Applying to university? Here's how you do it
So you've decided to go to university, but how do you actually get a place? Read on for our step-by-step guide to the UCAS application process.
UCAS stands for the University College and Admissions Service. It is the organisation that looks after people’s applications to higher education. So, they act as a kind of link between you, your school and all the universities you might want to apply to.
If you want to go to university, you need to fill out a UCAS application online. Here's how you do it:
Register with UCAS
To get things started, you need to register with UCAS by giving some personal details. If you're applying through your school or college, you'll need to ask them for a 'buzzword' as well. This will give you access to your Apply page, where you make your application.
Registering with UCAS costs £22 if you apply for more than one course, or £11 for just one.
If you have trouble accessing the internet, UCAS will send out a paper application form 'in exceptional circumstances'. See the UCAS website for more information.
Choosing a subject
You're allowed up to five different course choices, which most people use to apply for courses in the same subject at different universities. You don't have to make five choices though, if you're sure you know where you want to go, and there are also a couple of exceptions:
- You can only apply for four different medicine, dentistry or veterinary science courses, although you can use your fifth choice for something different
- You can only apply for one course at either Oxford or Cambridge.
Choosing where to study
UCAS Course Search is a good place to start researching courses at different universities, and our Picking a university article has plenty of other advice about this.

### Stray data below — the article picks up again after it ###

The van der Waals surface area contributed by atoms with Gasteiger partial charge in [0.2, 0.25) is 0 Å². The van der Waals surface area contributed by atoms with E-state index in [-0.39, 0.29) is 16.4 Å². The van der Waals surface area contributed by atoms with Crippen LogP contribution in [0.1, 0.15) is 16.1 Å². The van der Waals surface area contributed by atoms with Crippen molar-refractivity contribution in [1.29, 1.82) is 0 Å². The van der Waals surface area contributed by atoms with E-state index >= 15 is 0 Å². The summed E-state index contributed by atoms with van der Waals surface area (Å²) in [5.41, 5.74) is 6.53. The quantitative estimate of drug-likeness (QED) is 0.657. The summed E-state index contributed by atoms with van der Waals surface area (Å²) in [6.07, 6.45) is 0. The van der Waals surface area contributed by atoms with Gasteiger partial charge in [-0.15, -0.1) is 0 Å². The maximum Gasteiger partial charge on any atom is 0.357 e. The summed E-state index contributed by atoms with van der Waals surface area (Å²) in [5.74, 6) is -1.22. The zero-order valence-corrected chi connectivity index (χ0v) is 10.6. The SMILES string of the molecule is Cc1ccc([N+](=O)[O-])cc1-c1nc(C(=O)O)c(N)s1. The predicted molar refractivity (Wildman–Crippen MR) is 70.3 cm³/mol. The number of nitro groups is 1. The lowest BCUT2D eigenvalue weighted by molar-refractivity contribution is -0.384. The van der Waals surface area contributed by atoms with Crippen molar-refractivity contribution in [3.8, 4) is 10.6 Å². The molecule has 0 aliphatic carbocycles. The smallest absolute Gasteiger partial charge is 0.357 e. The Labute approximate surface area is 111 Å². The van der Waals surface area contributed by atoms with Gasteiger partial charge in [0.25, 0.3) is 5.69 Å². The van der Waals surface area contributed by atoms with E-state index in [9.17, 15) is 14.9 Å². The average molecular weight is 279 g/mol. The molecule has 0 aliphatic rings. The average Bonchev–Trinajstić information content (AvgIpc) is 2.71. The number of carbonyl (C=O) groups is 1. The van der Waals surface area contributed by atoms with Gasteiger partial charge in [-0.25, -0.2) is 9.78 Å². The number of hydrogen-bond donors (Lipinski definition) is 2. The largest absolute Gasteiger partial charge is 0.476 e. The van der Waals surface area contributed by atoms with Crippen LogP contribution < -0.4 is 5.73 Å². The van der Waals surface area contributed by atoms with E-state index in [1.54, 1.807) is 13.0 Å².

Universities have entry requirements for their courses, which are based on UCAS points. After researching each university's entry requirements, you should fill in your choices on your Apply page. Most students will pick one university with lower entry requirements than their other choices in case they don't get the grades they expect - this is called an 'insurance' choice.
As well as the qualifications you already have and the predicted grades given by your school or college, universities will judge you on your personal statement. This is where you tell them why you want to study the subject, and other reasons like big achievements or extracurricular activities which will convince them to take you. See our article How do I write my personal statement? to help yours stand out from the crowd.
But remember that you only write one personal statement for your overall application, not one for each individual university. Universities will not know which other universities you've applied for when they see your personal statement - so it's important not to mention any by name.
Getting a reference
You also need a 'referee' who can write a statement about you, confirming your details and that you're suitable to study at university. This will normally be a teacher at your school or college, but could also be someone like your boss at work. However, your referee cannot be a member of your family or close friend.
Applications for most courses need to be made by 15 January, with some exceptions:
- Medicine, dentistry and veterinary courses have a deadline of 15 October, as do all courses at Oxford and Cambridge
- Some art and design courses have a deadline of 24 March
- You can still apply after the 15 January deadline, but universities might not give your application the same consideration as they would to people who applied on time. Any applications received after June 30 are automatically put into clearing
What happens then?
UCAS sends your application to the admissions office your university choices, who will decide whether or not to offer you a place. Most universities will make their decision based on your predicted grades and personal statement, but you might need to sit an entrance exam for some courses like medicine or law, and certain universities might ask you to attend an interview.
Your offers and rejections are sent to your personal UCAS page, and you should start receiving them in March. See the University offers explained article for more information. Now it's time to buckle down for those all-important exams to get the grades for where you want to go!
What happens when I get my results?
Results day is when you find out whether you're going to university or not. It's likely to be one of the most nerve-wracking days of your life, so take a look at our Results day explained article to find out what you need to do, whether its good news or bad. Best of luck!